by Bob Wonders
Superyacht 'guru' Ron Holland held the crowd spellbound at the Southport Yacht Club's Marine Industry Luncheon. - Ron Holland
Internationally renowned superyacht designer Ron Holland could easily find a job promoting the Queensland Gold Coast after stating it was simply a matter of informing the world of its 'natural beauty'.
'Most superyacht owners tend to cruise the Mediterranean and Caribbean waters, but they are looking for alternative areas and this is a great opportunity to promote this wonderful Gold Coast region,' he added.
Ron Holland was speaking to a group of marine industry professionals at the annual Marine Industry Luncheon held at the Southport Yacht Club.
He is in Australia as a guest of Superyacht Base Australia and will be attending the Sanctuary Cove International Boat Show (May 19-22).
Although Ron made his reputation designing sailboats, these days he makes his money designing powerboats.
However, it should be pointed out that when Ron Holland says 'powerboats' he means $10 million-plus motor yachts!
According to Ron, the superyacht industry was severely battered during the global financial ‘meltdown’, which he said had produced 'very testing times' for the world’s ship builders.
However, he believes the superyacht industry is beginning to rebound.
'My company is certainly engaged in more projects now than it was, say, six months ago,' he said.
The Auckland-born, Ireland-based designer has been responsible for some of the world’s most astonishing vessels, among them ‘Mirabella V’, a massive 75-metre (247ft) creation that is recognised as the largest, single-masted sailboat in the world.
Another of his world-renowned designs is ‘Marco Polo’, a 45-metre (147ft) trans-oceanic motor yacht.
Always a man before his time, Ron Holland some 25-years ago was responsible for the design of the maxi yacht ‘Condor’, at the time acknowledged as the most technologically advanced racing yacht in the world.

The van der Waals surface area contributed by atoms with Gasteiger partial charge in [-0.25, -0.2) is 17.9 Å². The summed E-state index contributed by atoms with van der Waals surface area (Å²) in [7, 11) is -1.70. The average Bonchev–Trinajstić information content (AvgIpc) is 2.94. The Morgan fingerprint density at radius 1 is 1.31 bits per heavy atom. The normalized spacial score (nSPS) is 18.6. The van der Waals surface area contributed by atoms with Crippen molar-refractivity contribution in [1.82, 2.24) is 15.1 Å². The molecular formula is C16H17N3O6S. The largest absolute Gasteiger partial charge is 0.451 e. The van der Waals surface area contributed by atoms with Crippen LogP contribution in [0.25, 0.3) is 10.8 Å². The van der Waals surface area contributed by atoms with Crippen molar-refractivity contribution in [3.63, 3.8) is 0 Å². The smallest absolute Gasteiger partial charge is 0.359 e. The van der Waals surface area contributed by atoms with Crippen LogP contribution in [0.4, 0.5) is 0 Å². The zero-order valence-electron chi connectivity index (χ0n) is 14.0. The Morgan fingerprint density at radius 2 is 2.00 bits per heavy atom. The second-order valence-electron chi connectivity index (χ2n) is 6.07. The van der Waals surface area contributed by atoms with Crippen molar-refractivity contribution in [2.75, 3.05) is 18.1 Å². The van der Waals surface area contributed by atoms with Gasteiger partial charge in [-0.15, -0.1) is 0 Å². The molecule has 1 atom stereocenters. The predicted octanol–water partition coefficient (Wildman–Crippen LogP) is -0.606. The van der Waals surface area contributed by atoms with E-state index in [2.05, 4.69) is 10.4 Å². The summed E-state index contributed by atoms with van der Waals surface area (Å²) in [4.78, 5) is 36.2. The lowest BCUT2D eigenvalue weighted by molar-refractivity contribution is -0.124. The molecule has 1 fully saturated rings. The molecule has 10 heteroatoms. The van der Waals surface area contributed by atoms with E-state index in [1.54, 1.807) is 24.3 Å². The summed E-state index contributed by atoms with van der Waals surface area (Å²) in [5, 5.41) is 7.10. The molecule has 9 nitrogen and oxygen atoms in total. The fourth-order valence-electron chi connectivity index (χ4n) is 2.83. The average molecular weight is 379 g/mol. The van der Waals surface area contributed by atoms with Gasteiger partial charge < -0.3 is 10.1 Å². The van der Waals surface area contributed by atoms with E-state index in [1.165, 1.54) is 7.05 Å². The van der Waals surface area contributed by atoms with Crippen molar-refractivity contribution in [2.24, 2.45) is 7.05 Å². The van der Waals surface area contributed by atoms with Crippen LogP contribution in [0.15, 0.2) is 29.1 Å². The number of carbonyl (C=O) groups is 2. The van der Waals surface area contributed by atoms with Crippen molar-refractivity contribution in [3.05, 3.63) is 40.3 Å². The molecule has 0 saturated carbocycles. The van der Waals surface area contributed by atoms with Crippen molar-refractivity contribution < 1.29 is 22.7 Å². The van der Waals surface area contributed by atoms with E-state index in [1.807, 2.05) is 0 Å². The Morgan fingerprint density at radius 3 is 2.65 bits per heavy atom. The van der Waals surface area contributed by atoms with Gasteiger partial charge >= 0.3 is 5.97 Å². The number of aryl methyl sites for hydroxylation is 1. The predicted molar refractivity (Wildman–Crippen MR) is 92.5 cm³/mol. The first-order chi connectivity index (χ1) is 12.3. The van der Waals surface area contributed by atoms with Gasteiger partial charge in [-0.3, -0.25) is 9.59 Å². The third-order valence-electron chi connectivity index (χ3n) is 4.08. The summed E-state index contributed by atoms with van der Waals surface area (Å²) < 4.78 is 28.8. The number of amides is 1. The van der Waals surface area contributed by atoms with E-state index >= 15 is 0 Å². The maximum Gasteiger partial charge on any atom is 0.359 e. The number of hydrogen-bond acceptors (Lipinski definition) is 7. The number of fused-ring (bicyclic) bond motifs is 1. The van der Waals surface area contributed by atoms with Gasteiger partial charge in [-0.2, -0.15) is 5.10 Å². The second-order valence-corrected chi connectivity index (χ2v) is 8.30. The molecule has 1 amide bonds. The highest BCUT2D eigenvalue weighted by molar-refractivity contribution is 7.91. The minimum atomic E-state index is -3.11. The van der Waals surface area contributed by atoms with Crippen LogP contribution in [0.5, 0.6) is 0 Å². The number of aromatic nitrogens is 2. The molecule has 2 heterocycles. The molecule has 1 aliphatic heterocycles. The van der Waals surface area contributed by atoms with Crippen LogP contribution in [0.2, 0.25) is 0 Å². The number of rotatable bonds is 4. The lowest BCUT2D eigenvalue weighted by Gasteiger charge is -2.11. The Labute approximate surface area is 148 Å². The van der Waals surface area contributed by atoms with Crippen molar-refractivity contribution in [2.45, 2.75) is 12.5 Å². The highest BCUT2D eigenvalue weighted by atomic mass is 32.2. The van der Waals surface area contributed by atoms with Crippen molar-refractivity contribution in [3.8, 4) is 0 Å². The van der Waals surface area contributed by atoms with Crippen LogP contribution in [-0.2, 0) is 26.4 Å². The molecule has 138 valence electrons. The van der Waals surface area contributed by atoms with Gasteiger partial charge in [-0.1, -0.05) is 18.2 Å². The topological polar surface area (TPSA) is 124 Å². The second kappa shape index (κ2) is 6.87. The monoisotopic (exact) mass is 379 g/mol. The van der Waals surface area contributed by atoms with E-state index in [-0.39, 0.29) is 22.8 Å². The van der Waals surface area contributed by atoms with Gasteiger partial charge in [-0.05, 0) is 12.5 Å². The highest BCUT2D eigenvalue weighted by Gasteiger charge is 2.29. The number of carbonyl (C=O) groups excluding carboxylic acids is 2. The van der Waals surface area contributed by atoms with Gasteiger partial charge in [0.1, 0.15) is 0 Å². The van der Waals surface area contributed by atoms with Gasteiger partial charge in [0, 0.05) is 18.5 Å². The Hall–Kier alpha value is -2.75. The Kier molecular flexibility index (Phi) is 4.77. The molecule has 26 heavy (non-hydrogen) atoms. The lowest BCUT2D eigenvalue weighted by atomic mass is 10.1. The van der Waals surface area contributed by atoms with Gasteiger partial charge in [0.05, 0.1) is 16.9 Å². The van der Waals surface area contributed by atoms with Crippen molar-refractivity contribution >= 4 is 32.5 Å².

World championships, numerous classic offshore races, including the Sydney-Hobart and Fastnet races, have all been run and won with Ron Holland designs.
The 64-year-old designer certainly started young; he began competitive sailing when 8-years-old and designed his first sailboat when just 19-years-old.
Now I hope none of our New Zealand readers will take me to task on this, but in 1973 Ron designed a boat which went on to win the Quarter Ton Cup; the boat’s name was ‘Eyghtene’, a pun on the alleged New Zealand pronunciation of ‘eighteen.’
The success of this vessel was the catalyst that led Ron Holland to establish his design studio in Ireland.
A prominent Irish businessman, Hugh Coveney, commissioned Ron Holland to design a One-Ton Class yacht; it was christened ‘Golden Apple’ and enjoyed considerable success.
Ron’s clients obviously liked precious metals; ‘Golden Apple’ was followed by ‘Golden Leprechain’, ‘Silver Shamrock’ and Golden Delicious’.
For a dash of history that many Australian yachtsmen will relate to, one of Ron Holland’s designs, for the English firm Camper and Nicholson, is still recognised today as the Nicholson 33, often seen on local waterways.
Former English Prime Minister, Edward Heath, was another to call on Ron Holland’s expertise for his vessel ‘Morning Cloud’, while other Holland creations well known in Australia include maxi Sydney-Hobart veterans ‘Kialoa’ and ‘Condor’.
The Ron Holland story could fill a book (it quite possible has), but it’s far from over.
Ron has no intentions of sitting back and superyacht fans worldwide can count on more amazing vessels to hail from the Ron Holland drawing board.